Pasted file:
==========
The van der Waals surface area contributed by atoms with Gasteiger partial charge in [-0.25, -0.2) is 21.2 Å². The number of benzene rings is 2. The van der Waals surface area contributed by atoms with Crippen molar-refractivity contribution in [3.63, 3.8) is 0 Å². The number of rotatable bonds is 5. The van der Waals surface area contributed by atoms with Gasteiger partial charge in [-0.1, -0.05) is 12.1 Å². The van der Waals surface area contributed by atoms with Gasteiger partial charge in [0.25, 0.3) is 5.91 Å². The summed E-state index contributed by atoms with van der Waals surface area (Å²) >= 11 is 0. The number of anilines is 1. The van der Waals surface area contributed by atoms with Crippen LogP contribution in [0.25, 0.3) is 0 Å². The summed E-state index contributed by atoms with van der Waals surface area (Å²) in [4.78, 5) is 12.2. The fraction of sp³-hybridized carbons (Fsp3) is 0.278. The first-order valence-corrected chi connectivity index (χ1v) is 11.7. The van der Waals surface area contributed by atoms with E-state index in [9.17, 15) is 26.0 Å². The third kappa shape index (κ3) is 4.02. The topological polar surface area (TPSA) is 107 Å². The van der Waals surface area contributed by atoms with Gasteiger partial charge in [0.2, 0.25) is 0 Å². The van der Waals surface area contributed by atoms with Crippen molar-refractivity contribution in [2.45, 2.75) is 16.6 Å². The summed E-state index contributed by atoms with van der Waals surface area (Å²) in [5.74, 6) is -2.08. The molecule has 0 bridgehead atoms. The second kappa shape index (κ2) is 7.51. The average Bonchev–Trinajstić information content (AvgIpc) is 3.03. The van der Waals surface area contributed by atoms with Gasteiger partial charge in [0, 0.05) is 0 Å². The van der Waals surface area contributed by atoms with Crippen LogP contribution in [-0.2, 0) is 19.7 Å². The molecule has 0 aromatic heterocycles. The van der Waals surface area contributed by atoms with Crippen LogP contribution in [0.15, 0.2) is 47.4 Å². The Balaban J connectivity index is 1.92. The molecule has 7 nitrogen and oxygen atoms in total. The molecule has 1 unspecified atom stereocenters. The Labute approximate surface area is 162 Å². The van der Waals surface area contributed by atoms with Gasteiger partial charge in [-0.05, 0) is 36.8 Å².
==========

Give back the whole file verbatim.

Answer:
The van der Waals surface area contributed by atoms with Gasteiger partial charge in [-0.25, -0.2) is 21.2 Å². The number of benzene rings is 2. The van der Waals surface area contributed by atoms with Crippen molar-refractivity contribution in [3.63, 3.8) is 0 Å². The number of rotatable bonds is 5. The van der Waals surface area contributed by atoms with Gasteiger partial charge in [-0.1, -0.05) is 12.1 Å². The van der Waals surface area contributed by atoms with Gasteiger partial charge in [0.25, 0.3) is 5.91 Å². The summed E-state index contributed by atoms with van der Waals surface area (Å²) >= 11 is 0. The number of anilines is 1. The van der Waals surface area contributed by atoms with Crippen LogP contribution in [0.25, 0.3) is 0 Å². The summed E-state index contributed by atoms with van der Waals surface area (Å²) in [4.78, 5) is 12.2. The fraction of sp³-hybridized carbons (Fsp3) is 0.278. The first-order valence-corrected chi connectivity index (χ1v) is 11.7. The van der Waals surface area contributed by atoms with E-state index in [9.17, 15) is 26.0 Å². The third kappa shape index (κ3) is 4.02. The topological polar surface area (TPSA) is 107 Å². The van der Waals surface area contributed by atoms with Gasteiger partial charge in [0.2, 0.25) is 0 Å². The van der Waals surface area contributed by atoms with Crippen molar-refractivity contribution in [2.45, 2.75) is 16.6 Å². The summed E-state index contributed by atoms with van der Waals surface area (Å²) in [5.74, 6) is -2.08. The molecule has 0 bridgehead atoms. The second kappa shape index (κ2) is 7.51. The average Bonchev–Trinajstić information content (AvgIpc) is 3.03. The van der Waals surface area contributed by atoms with Gasteiger partial charge in [0, 0.05) is 0 Å². The van der Waals surface area contributed by atoms with Crippen LogP contribution in [-0.2, 0) is 19.7 Å². The molecule has 0 aromatic heterocycles. The van der Waals surface area contributed by atoms with Crippen LogP contribution in [0.15, 0.2) is 47.4 Å². The Balaban J connectivity index is 1.92. The molecule has 7 nitrogen and oxygen atoms in total. The molecule has 1 unspecified atom stereocenters. The Labute approximate surface area is 162 Å². The van der Waals surface area contributed by atoms with Gasteiger partial charge in [-0.05, 0) is 36.8 Å².